Virginia >> The Lynchburg Chapter is home to two lakes that support crappie, bluegill, bass, and catfish. However, the lake bottoms offered little shelter for fish — an issue that had been on the chapter’s “to do” list for several years. William Natyzak, the chapter’s Save Our Streams chairperson, mentioned the issue to his daughter Jennifer, who is hoping to pursue a degree in environmental studies. Jennifer saw an opportunity to help the chapter while gaining hands-on experience in a field she loves.
Jennifer researched fish habitat designs and came across the idea of using recycled Christmas trees to form fish habitats — a win-win for the fish and the environment. The trees would stay out of the local landfill, and the biodegradable materials would not damage lake ecosystems. Collecting evergreens after the holidays would also keep construction costs to a minimum.
In January, Jennifer gathered Christmas trees from friends and a city tree collection area. She took 10 trees to the Lynchburg Chapter. In March, she purchased other habitat construction supplies — concrete, rebar, and form tubes — from local hardware stores.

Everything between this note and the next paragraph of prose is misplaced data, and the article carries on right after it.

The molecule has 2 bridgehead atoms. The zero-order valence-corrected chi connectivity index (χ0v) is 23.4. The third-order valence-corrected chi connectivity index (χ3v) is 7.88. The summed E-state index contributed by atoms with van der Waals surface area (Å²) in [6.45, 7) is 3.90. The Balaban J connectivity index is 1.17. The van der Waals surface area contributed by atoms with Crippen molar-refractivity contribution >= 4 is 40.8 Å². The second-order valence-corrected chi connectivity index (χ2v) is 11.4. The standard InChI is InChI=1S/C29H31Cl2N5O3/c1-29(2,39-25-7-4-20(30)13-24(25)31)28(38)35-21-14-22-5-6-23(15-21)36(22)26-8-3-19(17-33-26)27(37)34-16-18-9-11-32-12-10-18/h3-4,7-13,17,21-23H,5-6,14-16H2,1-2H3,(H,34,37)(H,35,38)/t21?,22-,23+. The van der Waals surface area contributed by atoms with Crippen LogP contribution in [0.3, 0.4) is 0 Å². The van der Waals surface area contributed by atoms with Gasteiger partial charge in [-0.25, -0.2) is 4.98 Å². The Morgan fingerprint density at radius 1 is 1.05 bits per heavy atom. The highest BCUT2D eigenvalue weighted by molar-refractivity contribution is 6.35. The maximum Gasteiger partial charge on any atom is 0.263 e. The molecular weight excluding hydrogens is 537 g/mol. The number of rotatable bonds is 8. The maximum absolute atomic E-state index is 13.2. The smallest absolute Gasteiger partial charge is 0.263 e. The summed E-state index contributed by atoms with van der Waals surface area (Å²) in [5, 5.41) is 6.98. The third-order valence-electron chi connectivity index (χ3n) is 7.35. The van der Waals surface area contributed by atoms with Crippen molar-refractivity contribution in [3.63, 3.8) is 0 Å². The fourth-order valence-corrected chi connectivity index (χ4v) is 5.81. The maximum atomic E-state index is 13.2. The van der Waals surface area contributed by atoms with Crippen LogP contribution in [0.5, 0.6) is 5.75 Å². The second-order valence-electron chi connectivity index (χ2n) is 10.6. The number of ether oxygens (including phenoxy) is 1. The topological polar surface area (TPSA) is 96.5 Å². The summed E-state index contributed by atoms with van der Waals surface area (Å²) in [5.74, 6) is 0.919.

Jennifer worked with several chapter volunteers and Adryan Flores, a fellow student from her high school environmental club, to construct the fish habitats. First, they cut the form tubes into 10-inch sections. Then they drilled holes through the tree trunks and inserted pre-cut pieces of rebar. Each tree was placed inside a piece of tube and concrete poured around it. (The rebar provides extra stability and helps keep the tree attached to the concrete.) They pounded tall wooden stakes into the ground and tied each tree to a stake to keep the trees upright while the concrete dried. Plastic bags protected the concrete from rain during the drying process.
The next weekend, Jennifer and her father took the trees out on a small, flatbottom boat and dropped them into the water, two to three at a time. The trees were clustered underwater in several groups to provide larger areas of shelter for fish. The trees will break down over time — in 5 years the smaller branches will decompose, and after 10 years all but the largest branches and trunk will be gone. Although the concrete will remain behind, it will gradually be covered up on the lake bottom. At that point, the chapter may choose to drop in new trees to start the process anew.
Jennifer headed off to college this fall with the knowledge that her project would make a lasting difference for the chapter’s fish populations as well as chapter members’ enjoyment of the outdoors.